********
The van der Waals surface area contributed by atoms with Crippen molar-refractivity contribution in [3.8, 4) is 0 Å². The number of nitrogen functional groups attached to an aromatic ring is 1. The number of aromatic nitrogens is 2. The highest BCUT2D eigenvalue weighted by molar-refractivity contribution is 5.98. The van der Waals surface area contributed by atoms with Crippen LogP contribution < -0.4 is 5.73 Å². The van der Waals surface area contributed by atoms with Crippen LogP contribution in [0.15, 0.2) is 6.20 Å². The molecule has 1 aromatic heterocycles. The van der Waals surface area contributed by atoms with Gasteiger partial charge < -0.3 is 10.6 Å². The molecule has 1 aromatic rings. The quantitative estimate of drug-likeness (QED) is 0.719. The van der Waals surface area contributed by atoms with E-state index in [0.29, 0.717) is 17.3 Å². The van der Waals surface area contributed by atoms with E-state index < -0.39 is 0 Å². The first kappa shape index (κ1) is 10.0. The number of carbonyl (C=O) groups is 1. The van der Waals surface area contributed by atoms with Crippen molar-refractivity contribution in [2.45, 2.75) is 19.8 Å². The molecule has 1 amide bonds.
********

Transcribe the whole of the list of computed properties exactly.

The van der Waals surface area contributed by atoms with Crippen molar-refractivity contribution in [3.8, 4) is 0 Å². The number of nitrogen functional groups attached to an aromatic ring is 1. The number of aromatic nitrogens is 2. The highest BCUT2D eigenvalue weighted by molar-refractivity contribution is 5.98. The van der Waals surface area contributed by atoms with Crippen LogP contribution < -0.4 is 5.73 Å². The van der Waals surface area contributed by atoms with Crippen LogP contribution in [0.15, 0.2) is 6.20 Å². The molecule has 1 aromatic heterocycles. The van der Waals surface area contributed by atoms with Gasteiger partial charge < -0.3 is 10.6 Å². The molecule has 1 aromatic rings. The quantitative estimate of drug-likeness (QED) is 0.719. The van der Waals surface area contributed by atoms with E-state index in [0.29, 0.717) is 17.3 Å². The van der Waals surface area contributed by atoms with E-state index < -0.39 is 0 Å². The first kappa shape index (κ1) is 10.0. The number of carbonyl (C=O) groups is 1. The van der Waals surface area contributed by atoms with Crippen molar-refractivity contribution in [2.45, 2.75) is 19.8 Å². The molecule has 1 amide bonds.